This additional wealth came with the slick aesthetics of modernism which took off in the immediate aftermath of WWI and continued into the post-WWII era. This wide-ranging trend encompassed everything from the visual arts to music to industrial design to architecture. In the context of architecture, it implied a focus on simple, rational forms which avoided ornamentation and historical context. In France, this movement was exemplified by Le Corbusier who is famed for proclaiming that “a house is a machine for living in.”
In Germany and later the US, Walter Gropius and the Bauhaus school focused on the standardization of rationally planned buildings. Ultimately, with the help of architects like Mies van der Rohe [known for his ‘less is more’ philosophy], this led to those glassy skyscrapers that festoon every major city in the world. It was in this era that those gleaming cityscapes of concrete and glass began, and, with a few exceptions, its continued ever since.
While many people were celebrating the increased prosperity, Tati had reservations. He saw the new global culture chipping away at traditional France and taking the joie de vivre and common sense with it. While this change was taking place in a variety of domains at the time, Tati focused on its most conspicuous manifestations: architecture and design.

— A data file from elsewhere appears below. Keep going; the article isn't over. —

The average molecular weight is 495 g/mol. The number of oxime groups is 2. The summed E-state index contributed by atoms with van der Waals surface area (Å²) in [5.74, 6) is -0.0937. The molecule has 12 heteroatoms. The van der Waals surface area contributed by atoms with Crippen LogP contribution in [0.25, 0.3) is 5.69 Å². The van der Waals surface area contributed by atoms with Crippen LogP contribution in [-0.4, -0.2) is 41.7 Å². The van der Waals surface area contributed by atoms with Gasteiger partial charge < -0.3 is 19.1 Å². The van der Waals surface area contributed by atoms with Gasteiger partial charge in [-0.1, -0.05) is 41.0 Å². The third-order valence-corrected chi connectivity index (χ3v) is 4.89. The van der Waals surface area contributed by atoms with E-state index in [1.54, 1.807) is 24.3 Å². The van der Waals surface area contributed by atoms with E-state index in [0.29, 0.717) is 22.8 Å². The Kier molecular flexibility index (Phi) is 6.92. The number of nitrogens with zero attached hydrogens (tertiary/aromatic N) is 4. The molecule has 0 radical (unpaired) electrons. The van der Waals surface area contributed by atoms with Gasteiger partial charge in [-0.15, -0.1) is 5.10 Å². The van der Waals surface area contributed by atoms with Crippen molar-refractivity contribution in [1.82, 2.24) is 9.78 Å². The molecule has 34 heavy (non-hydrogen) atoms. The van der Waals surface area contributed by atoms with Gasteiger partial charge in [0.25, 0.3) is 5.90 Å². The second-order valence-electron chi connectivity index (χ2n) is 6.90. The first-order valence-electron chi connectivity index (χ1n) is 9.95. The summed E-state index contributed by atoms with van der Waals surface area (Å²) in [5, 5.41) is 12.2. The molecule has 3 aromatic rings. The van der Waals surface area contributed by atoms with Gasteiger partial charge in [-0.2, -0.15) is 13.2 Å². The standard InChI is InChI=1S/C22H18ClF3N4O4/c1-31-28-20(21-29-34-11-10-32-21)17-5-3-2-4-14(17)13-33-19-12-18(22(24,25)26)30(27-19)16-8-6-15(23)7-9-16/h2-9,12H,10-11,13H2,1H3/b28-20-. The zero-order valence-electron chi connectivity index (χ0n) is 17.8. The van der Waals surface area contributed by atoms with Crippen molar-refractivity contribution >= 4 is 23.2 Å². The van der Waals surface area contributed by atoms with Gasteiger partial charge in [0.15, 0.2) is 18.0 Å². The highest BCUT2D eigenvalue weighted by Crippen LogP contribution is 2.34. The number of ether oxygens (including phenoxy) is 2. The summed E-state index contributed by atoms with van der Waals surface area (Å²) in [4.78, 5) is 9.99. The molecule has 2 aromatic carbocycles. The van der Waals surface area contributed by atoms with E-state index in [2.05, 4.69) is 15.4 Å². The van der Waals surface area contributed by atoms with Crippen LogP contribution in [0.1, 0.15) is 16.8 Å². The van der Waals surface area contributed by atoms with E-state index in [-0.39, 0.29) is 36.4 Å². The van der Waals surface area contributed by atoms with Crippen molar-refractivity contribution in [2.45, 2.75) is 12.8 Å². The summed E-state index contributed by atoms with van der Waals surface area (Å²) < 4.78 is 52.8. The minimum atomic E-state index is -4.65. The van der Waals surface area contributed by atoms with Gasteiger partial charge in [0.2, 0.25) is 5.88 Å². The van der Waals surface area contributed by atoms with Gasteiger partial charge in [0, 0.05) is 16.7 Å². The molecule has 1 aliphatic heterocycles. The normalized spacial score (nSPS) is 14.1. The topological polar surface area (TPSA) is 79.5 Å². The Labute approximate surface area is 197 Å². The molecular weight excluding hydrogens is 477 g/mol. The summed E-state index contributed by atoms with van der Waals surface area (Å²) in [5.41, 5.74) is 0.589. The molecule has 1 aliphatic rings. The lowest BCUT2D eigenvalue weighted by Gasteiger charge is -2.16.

Tati saw the rationality and lack of historical context of modern architecture as discouraging the enjoyment of life. He found modern life, with all its accoutrements, dull, overly self-serious, and lacking in common sense. The first hint we get of Tati’s attitude comes from his use of music in Mon Oncle. As Mr. Hulot wanders through his own neighborhood with its winding streets bursting with life, we’re treated to a cheerful, relaxed soundtrack. On the other hand, once we move to more modern settings like the Villa Arpel or the plastic company, the music disappears to be replaced by the clicking and clacking and beeping and buzzing of technology. In a not too subtle piece of sound-design, Tati is telling us that human life is full of music until we hand it over to the rationality of modernity.